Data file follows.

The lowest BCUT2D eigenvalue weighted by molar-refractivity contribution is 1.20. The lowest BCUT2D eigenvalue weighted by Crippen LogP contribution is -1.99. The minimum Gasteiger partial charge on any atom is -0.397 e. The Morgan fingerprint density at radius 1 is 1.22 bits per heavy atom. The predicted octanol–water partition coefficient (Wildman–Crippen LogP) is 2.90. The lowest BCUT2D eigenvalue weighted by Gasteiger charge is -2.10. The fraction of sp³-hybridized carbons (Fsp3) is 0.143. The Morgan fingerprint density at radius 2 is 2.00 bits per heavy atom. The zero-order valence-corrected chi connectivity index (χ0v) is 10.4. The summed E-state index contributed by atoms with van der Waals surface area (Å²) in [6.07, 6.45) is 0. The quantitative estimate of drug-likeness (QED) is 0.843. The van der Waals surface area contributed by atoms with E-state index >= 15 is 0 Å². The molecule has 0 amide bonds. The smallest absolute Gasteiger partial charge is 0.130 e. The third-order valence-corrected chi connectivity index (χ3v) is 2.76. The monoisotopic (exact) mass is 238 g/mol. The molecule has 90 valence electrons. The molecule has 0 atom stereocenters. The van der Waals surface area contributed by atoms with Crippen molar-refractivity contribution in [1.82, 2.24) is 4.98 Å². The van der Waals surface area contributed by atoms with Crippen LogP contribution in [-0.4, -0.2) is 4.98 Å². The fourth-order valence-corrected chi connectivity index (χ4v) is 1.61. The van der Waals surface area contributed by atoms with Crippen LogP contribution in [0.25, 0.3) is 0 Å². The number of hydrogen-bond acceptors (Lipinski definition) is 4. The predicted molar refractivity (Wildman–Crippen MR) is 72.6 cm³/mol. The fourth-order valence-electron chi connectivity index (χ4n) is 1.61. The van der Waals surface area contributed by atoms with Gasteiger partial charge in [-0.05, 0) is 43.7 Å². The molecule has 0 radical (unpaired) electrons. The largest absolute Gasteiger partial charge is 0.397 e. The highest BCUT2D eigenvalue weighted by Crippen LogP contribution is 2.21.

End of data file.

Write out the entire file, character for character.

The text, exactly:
The lowest BCUT2D eigenvalue weighted by molar-refractivity contribution is 1.20. The lowest BCUT2D eigenvalue weighted by Crippen LogP contribution is -1.99. The minimum Gasteiger partial charge on any atom is -0.397 e. The Morgan fingerprint density at radius 1 is 1.22 bits per heavy atom. The predicted octanol–water partition coefficient (Wildman–Crippen LogP) is 2.90. The lowest BCUT2D eigenvalue weighted by Gasteiger charge is -2.10. The fraction of sp³-hybridized carbons (Fsp3) is 0.143. The Morgan fingerprint density at radius 2 is 2.00 bits per heavy atom. The zero-order valence-corrected chi connectivity index (χ0v) is 10.4. The summed E-state index contributed by atoms with van der Waals surface area (Å²) in [6.07, 6.45) is 0. The quantitative estimate of drug-likeness (QED) is 0.843. The van der Waals surface area contributed by atoms with E-state index >= 15 is 0 Å². The molecule has 0 amide bonds. The smallest absolute Gasteiger partial charge is 0.130 e. The third-order valence-corrected chi connectivity index (χ3v) is 2.76. The monoisotopic (exact) mass is 238 g/mol. The molecule has 90 valence electrons. The molecule has 0 atom stereocenters. The van der Waals surface area contributed by atoms with Crippen molar-refractivity contribution in [1.82, 2.24) is 4.98 Å². The van der Waals surface area contributed by atoms with Crippen LogP contribution in [-0.4, -0.2) is 4.98 Å². The fourth-order valence-corrected chi connectivity index (χ4v) is 1.61. The van der Waals surface area contributed by atoms with Crippen LogP contribution in [0.25, 0.3) is 0 Å². The number of hydrogen-bond acceptors (Lipinski definition) is 4. The predicted molar refractivity (Wildman–Crippen MR) is 72.6 cm³/mol. The fourth-order valence-electron chi connectivity index (χ4n) is 1.61. The van der Waals surface area contributed by atoms with Gasteiger partial charge in [-0.05, 0) is 43.7 Å². The molecule has 0 radical (unpaired) electrons. The largest absolute Gasteiger partial charge is 0.397 e. The highest BCUT2D eigenvalue weighted by Crippen LogP contribution is 2.21.